Hardships – Our or Someone Else’s?


It is told that the students of the Baal Shem Tov once asked their Rabbi, “You’ve always taught us that every negative character trait can be used in a positive, constructive way. Jealousy can be used to bring us closer to Hashem if we envy those who are more spiritually accomplished than us. Even desire can be used for the right reasons. But what about kerifah (heresy)? How can this be used for a positive purpose?’

The Baal Shem Tov answered that kerifah – the denial of Hashem – must be used in situations where one’s fellow is suffering and going through a difficult time. The person enduring hardship must try to have complete faith in Hashem, but the other people in his life should approach the situation with a tinge of kerifah. They should not tell him, “Don’t worry, just have faith in Hashem; He loves you and he’ll make sure everything turns out fine.” While this is certainly true, this should not be our response to a person facing hardship. Instead, we need to share in his pain and try to help him in any way we can. If our friend lost his job and is worried how he will provide for his family, we should not tell him, “Don’t worry, Hashem will take care of it.” Instead, we should think of how we can help provide him with the money he needs until he finds a new job, and which connections we have that might help him find new employment.

Afterward, once a person sees that we are genuinely concerned and trying to help, then we can offer words of encouragement and try strengthening his emunah by reminding him that Hashem can solve every problem and that He loves and cares for all of us. But first we must offer assistance and sensitivity.

The Steipler Gaon once said that after having untold numbers of people approach him over the course of many years for help with their problems, he realized that no matter what a person’s problem is, it fills the entire heart and causes overwhelming pain. He added that the person who is suffering should try to strengthen his emunah, but everyone else needs to focus their attention on offering assistance in any way they can.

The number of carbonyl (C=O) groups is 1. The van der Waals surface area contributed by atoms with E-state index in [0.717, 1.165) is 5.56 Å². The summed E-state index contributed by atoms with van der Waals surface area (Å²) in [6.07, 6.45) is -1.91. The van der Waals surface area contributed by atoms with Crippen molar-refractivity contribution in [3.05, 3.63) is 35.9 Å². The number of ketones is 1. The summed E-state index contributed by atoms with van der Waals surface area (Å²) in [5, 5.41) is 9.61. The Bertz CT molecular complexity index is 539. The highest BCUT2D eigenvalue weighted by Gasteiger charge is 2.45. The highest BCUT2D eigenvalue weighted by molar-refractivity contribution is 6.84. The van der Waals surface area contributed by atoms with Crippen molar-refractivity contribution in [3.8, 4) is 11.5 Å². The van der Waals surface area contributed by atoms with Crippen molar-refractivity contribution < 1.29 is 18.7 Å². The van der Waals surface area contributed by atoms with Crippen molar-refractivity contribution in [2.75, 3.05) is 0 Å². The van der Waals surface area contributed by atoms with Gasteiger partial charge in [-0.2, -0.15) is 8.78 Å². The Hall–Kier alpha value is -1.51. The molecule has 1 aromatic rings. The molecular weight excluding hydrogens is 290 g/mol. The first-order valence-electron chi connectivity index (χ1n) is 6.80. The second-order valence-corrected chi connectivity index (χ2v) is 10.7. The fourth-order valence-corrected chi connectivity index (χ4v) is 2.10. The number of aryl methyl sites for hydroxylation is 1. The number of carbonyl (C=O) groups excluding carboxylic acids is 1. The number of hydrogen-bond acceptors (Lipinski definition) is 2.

When we learn about emunah and bitachon, it’s for ourselves, reinforcing in our minds the awareness of how everything that happens is caused directly by Hashem Who always wants only the very best for us. A person’s remark cannot break a shidduch; a doctor’s mistake cannot hurt a patient; and a competitor cannot take away someone’s parnassah. The pasuk in Eichah (3:37) states, Who could possibly cause something to happen if Hashem did not first decree that it should happen? Hashem is behind everything that takes place, he loves us, and wants us to trust Him even when we do not understand why things happen. But we must train ourselves ahead of time, before hardship sets in. It is very difficult to teach people to have emunah while they’re

experiencing hardship. In a period of pain and anxiety, people are not receptive to this message. But if we keep reminding ourselves of how everything is caused by Hashem Who wants only the best for us, we are preparing ourselves to be able to remain calm and relaxed in any situation.

Imagine that Hashem comes to a person one morning and says to him, “I know you have a very important business meeting today, with a lot at stake. But I am in charge of your parnassah, I love you very much and I will always take care of you, and today, for reasons that you cannot know, I am causing you to have a flat tire on the way to work. Trust me, this is the very best thing for you.” When that person has a flat tire on his way to work, he will not get agitated at all, because he was prepared ahead of time and realizes that this was caused by Hashem and it must therefore be the best thing to happen. We have to try to feel that way in every situation in life, realizing that everything is from Hashem and not get depressed or anxious. Hashem is in full control of our lives and the more we live with this recognition, the happier we will be.